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December 17, 2020
When you think of Africa, it's easy to dream up images of beautiful jungles, hot deserts, scattered villages, and exotic animals. Those pictures are hardly relatable to what you see in America. And yet, there is still one significant thing that brings the two places together: Christmas.
While most people rarely associate Christmas with Africa, this joyous holiday is an exciting time of the year for many people who call the continent home. There are various Christmas traditions in Africa, and some African countries consider Christmas a national holiday, even if the primary religion is Islam.
In Africa, Christmas is a vibrant celebration that people love and enjoy with family and friends. And while it's easy to disassociate this holiday with Africa, Christmas has been a special day for Africans for a very long time.
The History of Christmas in Africa
Christmas is a significant holiday in Africa for a reason. This holiday is firmly rooted in the continent's unique Christian background.
Scholars believe that Christianity came to North Africa in the 1st century AD without any European influence. According to findings from the Metropolitan Museum of Art, Ethiopians, later on, adopted the religion in the fourth century. However, what's also interesting is that the Bible mentions Africa by explaining the conversion of an Ethiopian eunuch during the formation of the early church.
Christianity became a dominant religion early on in Africa alongside Islam, which was also widely practiced. The two beliefs are still the most prominent ones in Africa today. However, Christianity is so significant in Africa that the continent hosts the largest number of Christians than any other place in the world.
A survey from the Center for the Study of Global Christianity found that 631 million Christians live in Africa. The highest percentage of Christians in Africa are located in Zambia, with 95% of people practicing Christianity. According to the research, the other major centers of Christianity are Seychelles and Rwanda.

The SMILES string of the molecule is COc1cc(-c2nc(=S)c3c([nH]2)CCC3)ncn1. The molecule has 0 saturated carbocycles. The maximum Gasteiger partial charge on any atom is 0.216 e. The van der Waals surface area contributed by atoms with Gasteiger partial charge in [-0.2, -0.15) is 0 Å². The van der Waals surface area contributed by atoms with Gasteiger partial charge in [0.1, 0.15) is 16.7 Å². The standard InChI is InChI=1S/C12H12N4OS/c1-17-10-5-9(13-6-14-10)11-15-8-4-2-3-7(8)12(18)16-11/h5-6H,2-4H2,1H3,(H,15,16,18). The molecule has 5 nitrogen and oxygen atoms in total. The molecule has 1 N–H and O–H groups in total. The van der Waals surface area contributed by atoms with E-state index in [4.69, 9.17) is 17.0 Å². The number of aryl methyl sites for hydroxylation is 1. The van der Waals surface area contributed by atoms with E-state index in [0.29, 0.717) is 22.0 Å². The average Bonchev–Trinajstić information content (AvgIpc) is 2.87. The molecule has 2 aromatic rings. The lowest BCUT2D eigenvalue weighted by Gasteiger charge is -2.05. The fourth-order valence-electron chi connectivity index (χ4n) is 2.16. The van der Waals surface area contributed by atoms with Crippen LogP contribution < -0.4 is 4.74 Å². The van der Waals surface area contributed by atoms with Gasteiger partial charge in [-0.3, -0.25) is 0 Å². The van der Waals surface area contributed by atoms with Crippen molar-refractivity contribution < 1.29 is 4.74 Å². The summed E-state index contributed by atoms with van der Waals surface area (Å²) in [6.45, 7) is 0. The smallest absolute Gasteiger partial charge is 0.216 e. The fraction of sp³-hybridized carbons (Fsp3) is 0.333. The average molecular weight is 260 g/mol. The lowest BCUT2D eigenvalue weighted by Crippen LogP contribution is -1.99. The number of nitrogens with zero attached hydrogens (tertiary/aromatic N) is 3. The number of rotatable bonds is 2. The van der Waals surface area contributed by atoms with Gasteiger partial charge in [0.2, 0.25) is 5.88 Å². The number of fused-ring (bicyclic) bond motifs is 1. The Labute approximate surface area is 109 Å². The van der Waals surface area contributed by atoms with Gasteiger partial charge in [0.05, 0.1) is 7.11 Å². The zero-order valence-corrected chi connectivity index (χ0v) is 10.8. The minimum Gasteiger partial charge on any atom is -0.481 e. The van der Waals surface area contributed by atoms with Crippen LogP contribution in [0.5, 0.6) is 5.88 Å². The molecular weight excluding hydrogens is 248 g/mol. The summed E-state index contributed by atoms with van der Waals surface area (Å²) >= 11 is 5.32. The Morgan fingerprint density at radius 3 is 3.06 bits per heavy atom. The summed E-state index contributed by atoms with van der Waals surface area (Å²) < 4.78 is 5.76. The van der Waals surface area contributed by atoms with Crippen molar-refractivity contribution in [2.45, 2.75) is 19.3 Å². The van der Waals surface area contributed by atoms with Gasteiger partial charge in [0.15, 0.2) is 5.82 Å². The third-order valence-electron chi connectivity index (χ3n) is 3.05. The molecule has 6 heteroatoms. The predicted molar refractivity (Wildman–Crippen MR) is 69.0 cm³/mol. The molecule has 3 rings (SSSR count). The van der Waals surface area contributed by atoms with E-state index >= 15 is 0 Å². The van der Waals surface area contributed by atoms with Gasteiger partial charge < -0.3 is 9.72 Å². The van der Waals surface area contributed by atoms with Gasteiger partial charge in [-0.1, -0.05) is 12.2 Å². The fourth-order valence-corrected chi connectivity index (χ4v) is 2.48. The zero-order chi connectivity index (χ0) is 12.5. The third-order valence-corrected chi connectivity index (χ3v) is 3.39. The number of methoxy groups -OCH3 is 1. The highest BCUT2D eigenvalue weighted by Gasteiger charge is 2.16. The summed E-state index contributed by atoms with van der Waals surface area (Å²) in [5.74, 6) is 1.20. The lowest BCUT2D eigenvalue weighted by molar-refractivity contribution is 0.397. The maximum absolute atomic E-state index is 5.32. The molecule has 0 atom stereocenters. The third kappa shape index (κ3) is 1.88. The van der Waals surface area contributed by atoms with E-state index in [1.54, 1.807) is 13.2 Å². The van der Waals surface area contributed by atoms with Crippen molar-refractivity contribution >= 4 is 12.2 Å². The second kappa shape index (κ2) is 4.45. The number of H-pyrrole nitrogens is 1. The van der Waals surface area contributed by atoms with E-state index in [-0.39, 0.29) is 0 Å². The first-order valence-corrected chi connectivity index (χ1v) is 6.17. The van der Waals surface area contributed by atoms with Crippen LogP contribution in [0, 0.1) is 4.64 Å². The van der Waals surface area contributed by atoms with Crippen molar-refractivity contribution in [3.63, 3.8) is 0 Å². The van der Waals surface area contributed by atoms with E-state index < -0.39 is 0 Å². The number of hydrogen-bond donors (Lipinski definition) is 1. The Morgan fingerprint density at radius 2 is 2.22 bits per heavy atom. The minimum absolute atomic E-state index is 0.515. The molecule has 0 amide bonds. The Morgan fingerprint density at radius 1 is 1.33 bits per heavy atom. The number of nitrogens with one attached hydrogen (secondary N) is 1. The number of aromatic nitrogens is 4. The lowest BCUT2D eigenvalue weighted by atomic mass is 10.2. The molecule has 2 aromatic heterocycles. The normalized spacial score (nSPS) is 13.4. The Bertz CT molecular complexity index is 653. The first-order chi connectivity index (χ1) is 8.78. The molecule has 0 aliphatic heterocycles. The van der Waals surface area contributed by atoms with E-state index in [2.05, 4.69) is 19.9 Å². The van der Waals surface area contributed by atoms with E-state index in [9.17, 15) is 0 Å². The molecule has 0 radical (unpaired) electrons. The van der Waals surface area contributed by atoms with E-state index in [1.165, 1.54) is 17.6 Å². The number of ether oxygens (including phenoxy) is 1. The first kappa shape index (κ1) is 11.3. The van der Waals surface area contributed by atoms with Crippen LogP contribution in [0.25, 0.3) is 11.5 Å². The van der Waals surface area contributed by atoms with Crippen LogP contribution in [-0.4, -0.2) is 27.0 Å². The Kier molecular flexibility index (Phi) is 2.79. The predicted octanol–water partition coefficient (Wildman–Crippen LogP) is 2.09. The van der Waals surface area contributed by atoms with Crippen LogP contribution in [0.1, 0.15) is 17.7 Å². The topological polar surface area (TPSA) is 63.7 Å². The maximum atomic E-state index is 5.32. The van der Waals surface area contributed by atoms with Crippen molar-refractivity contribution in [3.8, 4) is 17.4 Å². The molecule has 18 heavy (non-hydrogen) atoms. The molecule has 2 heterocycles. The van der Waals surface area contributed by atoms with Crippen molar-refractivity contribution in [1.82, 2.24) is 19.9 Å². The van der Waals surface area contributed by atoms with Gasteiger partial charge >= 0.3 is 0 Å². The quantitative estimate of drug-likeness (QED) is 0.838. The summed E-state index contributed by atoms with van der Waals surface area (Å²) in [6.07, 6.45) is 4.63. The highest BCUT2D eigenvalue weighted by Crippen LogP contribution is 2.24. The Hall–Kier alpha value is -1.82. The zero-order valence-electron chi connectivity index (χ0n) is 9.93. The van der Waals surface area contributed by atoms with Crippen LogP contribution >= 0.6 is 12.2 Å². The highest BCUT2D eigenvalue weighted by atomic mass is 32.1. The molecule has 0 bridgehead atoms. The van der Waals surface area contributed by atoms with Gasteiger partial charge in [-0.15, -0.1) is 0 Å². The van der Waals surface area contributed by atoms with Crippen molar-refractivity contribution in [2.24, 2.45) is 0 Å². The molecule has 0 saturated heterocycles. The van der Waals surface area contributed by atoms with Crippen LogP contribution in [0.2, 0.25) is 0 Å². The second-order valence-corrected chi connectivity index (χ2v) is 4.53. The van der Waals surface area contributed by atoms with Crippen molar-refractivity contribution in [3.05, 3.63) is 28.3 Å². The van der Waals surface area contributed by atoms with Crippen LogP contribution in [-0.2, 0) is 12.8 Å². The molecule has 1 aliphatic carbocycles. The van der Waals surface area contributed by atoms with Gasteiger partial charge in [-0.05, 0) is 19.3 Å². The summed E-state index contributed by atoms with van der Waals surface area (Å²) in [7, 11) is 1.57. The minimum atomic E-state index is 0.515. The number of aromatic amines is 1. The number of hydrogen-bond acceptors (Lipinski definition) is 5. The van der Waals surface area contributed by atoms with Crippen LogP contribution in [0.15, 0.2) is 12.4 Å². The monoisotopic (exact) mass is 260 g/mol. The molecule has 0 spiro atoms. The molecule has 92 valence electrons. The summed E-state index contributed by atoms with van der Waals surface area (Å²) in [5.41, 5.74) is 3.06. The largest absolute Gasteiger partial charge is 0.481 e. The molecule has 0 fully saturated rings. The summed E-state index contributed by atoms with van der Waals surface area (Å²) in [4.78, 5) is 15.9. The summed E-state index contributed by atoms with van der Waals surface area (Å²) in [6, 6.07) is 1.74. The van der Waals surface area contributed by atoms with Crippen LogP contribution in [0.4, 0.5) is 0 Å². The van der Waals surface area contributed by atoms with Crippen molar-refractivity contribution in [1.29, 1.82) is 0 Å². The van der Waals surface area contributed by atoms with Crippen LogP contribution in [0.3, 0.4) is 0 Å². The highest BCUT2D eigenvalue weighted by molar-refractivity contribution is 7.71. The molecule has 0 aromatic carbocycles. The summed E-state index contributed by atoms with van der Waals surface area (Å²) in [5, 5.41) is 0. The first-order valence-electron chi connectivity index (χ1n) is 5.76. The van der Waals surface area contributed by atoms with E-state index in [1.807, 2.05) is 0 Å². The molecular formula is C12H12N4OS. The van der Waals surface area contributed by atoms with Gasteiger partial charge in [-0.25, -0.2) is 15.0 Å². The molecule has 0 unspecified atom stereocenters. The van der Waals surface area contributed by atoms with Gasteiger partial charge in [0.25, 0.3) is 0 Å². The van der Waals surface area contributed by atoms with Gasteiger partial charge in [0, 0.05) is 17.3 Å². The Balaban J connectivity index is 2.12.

With the religion holding such prevalence in Africa, Christmas is a holiday that many Africans eagerly celebrate. And similar to most places, Christmas traditions in Africa help commemorate the birth of Jesus Christ.
Common Christmas Traditions in Africa
While the holiday customs in Africa are unique, there are some that you may find familiar. Specifically, there are four Christmas traditions in Africa that you and your loved ones may also do during this time of year.
With Christianity playing such a significant role in Africa, it's essential to the people that the church gets involved in the holiday. Many Africans go to church to celebrate Christmas. And while the services may have slight differences across congregations, they all tend to focus on a few key things: Christmas carols, dance performances, and a nativity play.
Gift-giving is a worldwide tradition, and Africa is no exception. For Christmas, Africans love to gather around to give each other gifts. And even though luxury items aren't usually the gifts they provide, their presents still put a smile on each other's faces.
Most Africans like to give each other affordable presents or provide services as their Christmas gifts to loved ones. However, if someone has a little extra spending money, it's not uncommon to see that person donate items to orphanages, churches, or impoverished communities.